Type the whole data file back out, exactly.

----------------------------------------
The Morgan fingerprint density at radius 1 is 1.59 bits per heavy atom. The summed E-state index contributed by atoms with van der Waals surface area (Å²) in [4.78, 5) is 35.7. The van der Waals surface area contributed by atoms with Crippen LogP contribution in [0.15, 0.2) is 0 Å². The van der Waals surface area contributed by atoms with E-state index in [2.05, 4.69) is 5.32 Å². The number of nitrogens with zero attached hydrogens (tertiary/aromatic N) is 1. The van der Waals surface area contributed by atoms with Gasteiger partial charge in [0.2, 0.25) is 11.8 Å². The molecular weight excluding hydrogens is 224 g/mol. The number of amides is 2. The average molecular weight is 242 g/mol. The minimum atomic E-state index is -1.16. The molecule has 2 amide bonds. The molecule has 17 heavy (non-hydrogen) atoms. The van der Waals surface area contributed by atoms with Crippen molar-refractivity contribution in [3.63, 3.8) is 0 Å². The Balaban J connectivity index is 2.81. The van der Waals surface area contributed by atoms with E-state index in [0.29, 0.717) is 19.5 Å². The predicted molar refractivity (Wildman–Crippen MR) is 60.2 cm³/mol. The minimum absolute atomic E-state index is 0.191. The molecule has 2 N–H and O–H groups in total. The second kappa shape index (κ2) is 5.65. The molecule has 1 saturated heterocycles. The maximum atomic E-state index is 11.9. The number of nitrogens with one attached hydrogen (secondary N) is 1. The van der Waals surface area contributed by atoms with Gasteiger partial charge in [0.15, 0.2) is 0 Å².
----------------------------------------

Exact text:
The Morgan fingerprint density at radius 1 is 1.59 bits per heavy atom. The summed E-state index contributed by atoms with van der Waals surface area (Å²) in [4.78, 5) is 35.7. The van der Waals surface area contributed by atoms with Crippen LogP contribution in [0.15, 0.2) is 0 Å². The van der Waals surface area contributed by atoms with E-state index in [2.05, 4.69) is 5.32 Å². The number of nitrogens with zero attached hydrogens (tertiary/aromatic N) is 1. The van der Waals surface area contributed by atoms with Gasteiger partial charge in [0.2, 0.25) is 11.8 Å². The molecular weight excluding hydrogens is 224 g/mol. The number of amides is 2. The average molecular weight is 242 g/mol. The minimum atomic E-state index is -1.16. The molecule has 2 amide bonds. The molecule has 17 heavy (non-hydrogen) atoms. The van der Waals surface area contributed by atoms with Crippen molar-refractivity contribution in [3.63, 3.8) is 0 Å². The Balaban J connectivity index is 2.81. The van der Waals surface area contributed by atoms with E-state index in [0.29, 0.717) is 19.5 Å². The predicted molar refractivity (Wildman–Crippen MR) is 60.2 cm³/mol. The minimum absolute atomic E-state index is 0.191. The molecule has 2 N–H and O–H groups in total. The second kappa shape index (κ2) is 5.65. The molecule has 1 saturated heterocycles. The maximum atomic E-state index is 11.9. The number of nitrogens with one attached hydrogen (secondary N) is 1. The van der Waals surface area contributed by atoms with Gasteiger partial charge in [0.15, 0.2) is 0 Å².